I’ve never participated in the Color Run or similar races, but after seeing photos from these events, I came up with a theory.
The last one here in Tulsa had somewhere north of 20,000 people participate. And that number is probably a little low. In terms of participants, it was by far the biggest running event in the city ever.
I know several people who ran in the Color Run. They were all female.
I saw tons of photos on social media from the Color Run. Overwhelmingly, the participants photographed in this one were female.
And given the explosive growth in endurance sports overall, I believe that the fuel behind that growth is an increase in women participants.
Seriously, a couple of decades ago, this was the popular image of a fitness-minded woman:
Nowadays, that image looks more like this:
My theory is backed by facts.
The number of road race finishers has increased by 170 percent in the past 10 years, up to 13.9 million people in 2011, according to Running USA. That same figure was just under 5 million in 1990. Also in 1990, just a quarter of all road race finishers were women. In 2011, that number had increased to 55 percent. And given that spending on running shoes has increased by 68 percent over the past 12 years, can you guess who is behind the bulk of these new sales? (Thanks to the Imarunnerandsocanyou blog for these figures.)
Many races have become communal events where groups of friends enter and race together. Forget the image of solo male runners focused solely on times and a finish line. What’s become much more common – even ubiquitous – are groups of gals, sometimes dressed alike (or even in costume), having a ball together as they lope down the road. Entire races have been built upon this phenomenon.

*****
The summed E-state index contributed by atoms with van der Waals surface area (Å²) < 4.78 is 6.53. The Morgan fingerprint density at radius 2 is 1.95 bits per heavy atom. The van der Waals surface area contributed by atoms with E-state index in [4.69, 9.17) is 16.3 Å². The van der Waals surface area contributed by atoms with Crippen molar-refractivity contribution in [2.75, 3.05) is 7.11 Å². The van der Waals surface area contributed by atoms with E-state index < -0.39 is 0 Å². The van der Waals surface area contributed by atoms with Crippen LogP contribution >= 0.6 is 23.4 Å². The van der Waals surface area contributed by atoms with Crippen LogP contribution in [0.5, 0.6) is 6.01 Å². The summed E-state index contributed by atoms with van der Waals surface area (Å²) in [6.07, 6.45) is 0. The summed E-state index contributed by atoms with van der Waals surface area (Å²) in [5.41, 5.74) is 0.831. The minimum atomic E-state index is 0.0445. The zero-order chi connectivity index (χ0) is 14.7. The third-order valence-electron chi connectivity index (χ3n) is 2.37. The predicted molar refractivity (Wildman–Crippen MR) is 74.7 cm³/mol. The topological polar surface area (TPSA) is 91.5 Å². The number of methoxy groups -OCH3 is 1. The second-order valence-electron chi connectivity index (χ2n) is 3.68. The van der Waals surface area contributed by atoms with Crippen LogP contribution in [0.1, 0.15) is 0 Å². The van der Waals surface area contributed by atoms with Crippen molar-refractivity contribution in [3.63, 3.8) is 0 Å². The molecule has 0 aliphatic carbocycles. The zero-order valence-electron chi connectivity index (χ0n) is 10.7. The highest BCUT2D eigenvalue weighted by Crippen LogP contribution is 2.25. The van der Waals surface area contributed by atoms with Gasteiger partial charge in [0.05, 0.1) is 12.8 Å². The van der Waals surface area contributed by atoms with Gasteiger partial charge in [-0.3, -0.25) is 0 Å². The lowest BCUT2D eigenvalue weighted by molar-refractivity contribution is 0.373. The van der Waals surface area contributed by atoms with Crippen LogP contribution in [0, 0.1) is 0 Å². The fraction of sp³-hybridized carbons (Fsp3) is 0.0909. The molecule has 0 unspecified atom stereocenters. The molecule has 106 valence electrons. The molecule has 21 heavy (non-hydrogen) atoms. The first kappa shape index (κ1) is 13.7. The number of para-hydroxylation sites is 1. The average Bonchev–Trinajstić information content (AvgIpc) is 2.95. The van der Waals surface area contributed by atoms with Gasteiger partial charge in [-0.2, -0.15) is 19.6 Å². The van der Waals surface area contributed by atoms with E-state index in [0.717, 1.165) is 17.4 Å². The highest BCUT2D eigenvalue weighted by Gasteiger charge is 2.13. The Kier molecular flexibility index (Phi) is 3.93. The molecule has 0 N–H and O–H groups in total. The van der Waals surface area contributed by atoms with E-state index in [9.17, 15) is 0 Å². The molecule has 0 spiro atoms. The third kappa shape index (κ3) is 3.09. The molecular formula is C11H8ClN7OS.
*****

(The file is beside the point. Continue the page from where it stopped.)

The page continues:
That’s not to say there aren’t plenty of serious female competitors out there to win, and there are plenty of women running some very serious, difficult races. I’d also bet that their numbers are increasing right along with the rest of them.
And I will guess that similar trends are popping up in triathlons (think SheRox triathlon events, all-women races with thousands of participants each), cycling, mud runs, obstacle races and adventure races.
The next question: Why?
Is it fitness? Losing weight? Doing stuff with friends?
Yes to all of that, but I think there is one more really important reason driving this.
If you’ve gone much of our life having never run more than a couple of laps, then train for and finish a 5K, that’s a confidence builder. Next thing you know, you’re running 13.1, 26.2, or more.
Finding the mental and physical strength to do big things suddenly makes the more ordinary challenges of life look much more doable.
Or perhaps it’s reclaiming past athletic glory. Hey, lots of us have been there. It’s empowering to know that the prowess of your younger days isn’t gone forever. It can be reclaimed, in part or in whole, or maybe even improved upon.
These are universal truths, regardless of gender. But somehow I think it’s different for women than men, or at least it has manifested itself differently in the past several years.
I don’t want to presume too much, but you tell me. Am I right? Are there other reasons why we’re seeing such an increase in women’s participation in endurance sports? Let me see your comments below.
On Twitter @RMHigh7088